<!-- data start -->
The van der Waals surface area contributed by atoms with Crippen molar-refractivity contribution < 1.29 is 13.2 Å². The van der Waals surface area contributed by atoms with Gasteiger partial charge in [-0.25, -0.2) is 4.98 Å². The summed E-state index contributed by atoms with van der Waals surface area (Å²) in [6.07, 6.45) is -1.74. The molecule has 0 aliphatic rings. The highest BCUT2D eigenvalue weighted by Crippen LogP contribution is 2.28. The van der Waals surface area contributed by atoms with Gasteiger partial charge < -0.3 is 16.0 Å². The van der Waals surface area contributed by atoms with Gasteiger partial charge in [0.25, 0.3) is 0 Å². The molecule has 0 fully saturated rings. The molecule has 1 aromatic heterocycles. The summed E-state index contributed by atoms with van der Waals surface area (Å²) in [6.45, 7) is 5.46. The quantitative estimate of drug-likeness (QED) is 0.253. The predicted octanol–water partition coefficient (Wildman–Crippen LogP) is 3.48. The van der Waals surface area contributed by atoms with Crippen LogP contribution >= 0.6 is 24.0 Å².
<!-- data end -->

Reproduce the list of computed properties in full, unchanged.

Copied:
The van der Waals surface area contributed by atoms with Crippen molar-refractivity contribution < 1.29 is 13.2 Å². The van der Waals surface area contributed by atoms with Gasteiger partial charge in [-0.25, -0.2) is 4.98 Å². The summed E-state index contributed by atoms with van der Waals surface area (Å²) in [6.07, 6.45) is -1.74. The molecule has 0 aliphatic rings. The highest BCUT2D eigenvalue weighted by Crippen LogP contribution is 2.28. The van der Waals surface area contributed by atoms with Gasteiger partial charge < -0.3 is 16.0 Å². The van der Waals surface area contributed by atoms with Gasteiger partial charge in [0.25, 0.3) is 0 Å². The molecule has 0 fully saturated rings. The molecule has 1 aromatic heterocycles. The summed E-state index contributed by atoms with van der Waals surface area (Å²) in [6.45, 7) is 5.46. The quantitative estimate of drug-likeness (QED) is 0.253. The predicted octanol–water partition coefficient (Wildman–Crippen LogP) is 3.48. The van der Waals surface area contributed by atoms with Crippen LogP contribution >= 0.6 is 24.0 Å².